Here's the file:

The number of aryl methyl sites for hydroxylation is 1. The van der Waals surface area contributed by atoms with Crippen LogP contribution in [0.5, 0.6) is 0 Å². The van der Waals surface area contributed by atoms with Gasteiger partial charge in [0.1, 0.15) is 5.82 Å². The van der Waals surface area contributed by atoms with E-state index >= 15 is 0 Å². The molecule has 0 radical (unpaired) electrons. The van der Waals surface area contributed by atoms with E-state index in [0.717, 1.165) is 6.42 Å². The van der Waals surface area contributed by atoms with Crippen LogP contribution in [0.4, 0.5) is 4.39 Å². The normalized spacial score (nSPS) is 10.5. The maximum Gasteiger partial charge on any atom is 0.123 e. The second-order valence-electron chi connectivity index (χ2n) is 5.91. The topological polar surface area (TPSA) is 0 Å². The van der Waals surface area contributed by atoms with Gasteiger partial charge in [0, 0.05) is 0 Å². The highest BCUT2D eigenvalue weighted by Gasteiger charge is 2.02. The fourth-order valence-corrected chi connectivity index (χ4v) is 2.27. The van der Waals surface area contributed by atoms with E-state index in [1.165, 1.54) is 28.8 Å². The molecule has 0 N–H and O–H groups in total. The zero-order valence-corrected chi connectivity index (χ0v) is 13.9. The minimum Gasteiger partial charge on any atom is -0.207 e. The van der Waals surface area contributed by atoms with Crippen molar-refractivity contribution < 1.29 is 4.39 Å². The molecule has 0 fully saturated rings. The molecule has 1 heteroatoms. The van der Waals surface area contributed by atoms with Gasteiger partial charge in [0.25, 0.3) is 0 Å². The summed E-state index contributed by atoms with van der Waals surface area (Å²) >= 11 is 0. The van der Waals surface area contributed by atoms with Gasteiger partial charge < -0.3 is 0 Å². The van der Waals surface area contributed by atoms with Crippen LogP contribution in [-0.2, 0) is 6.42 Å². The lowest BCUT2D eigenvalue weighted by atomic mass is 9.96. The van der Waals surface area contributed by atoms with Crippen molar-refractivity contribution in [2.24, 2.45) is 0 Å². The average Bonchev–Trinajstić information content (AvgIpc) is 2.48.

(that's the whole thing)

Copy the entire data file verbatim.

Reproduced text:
The number of aryl methyl sites for hydroxylation is 1. The van der Waals surface area contributed by atoms with Crippen LogP contribution in [0.5, 0.6) is 0 Å². The van der Waals surface area contributed by atoms with Gasteiger partial charge in [0.1, 0.15) is 5.82 Å². The van der Waals surface area contributed by atoms with E-state index >= 15 is 0 Å². The molecule has 0 radical (unpaired) electrons. The van der Waals surface area contributed by atoms with E-state index in [0.717, 1.165) is 6.42 Å². The van der Waals surface area contributed by atoms with Crippen LogP contribution in [0.4, 0.5) is 4.39 Å². The normalized spacial score (nSPS) is 10.5. The maximum Gasteiger partial charge on any atom is 0.123 e. The second-order valence-electron chi connectivity index (χ2n) is 5.91. The topological polar surface area (TPSA) is 0 Å². The van der Waals surface area contributed by atoms with Gasteiger partial charge in [0, 0.05) is 0 Å². The highest BCUT2D eigenvalue weighted by Gasteiger charge is 2.02. The fourth-order valence-corrected chi connectivity index (χ4v) is 2.27. The van der Waals surface area contributed by atoms with E-state index in [1.165, 1.54) is 28.8 Å². The molecule has 0 N–H and O–H groups in total. The zero-order valence-corrected chi connectivity index (χ0v) is 13.9. The minimum Gasteiger partial charge on any atom is -0.207 e. The van der Waals surface area contributed by atoms with Crippen molar-refractivity contribution < 1.29 is 4.39 Å². The molecule has 0 fully saturated rings. The molecule has 1 heteroatoms. The van der Waals surface area contributed by atoms with Gasteiger partial charge in [0.25, 0.3) is 0 Å². The summed E-state index contributed by atoms with van der Waals surface area (Å²) >= 11 is 0. The van der Waals surface area contributed by atoms with Gasteiger partial charge < -0.3 is 0 Å². The van der Waals surface area contributed by atoms with Crippen LogP contribution in [-0.2, 0) is 6.42 Å². The lowest BCUT2D eigenvalue weighted by atomic mass is 9.96. The van der Waals surface area contributed by atoms with Crippen molar-refractivity contribution in [2.24, 2.45) is 0 Å². The average Bonchev–Trinajstić information content (AvgIpc) is 2.48.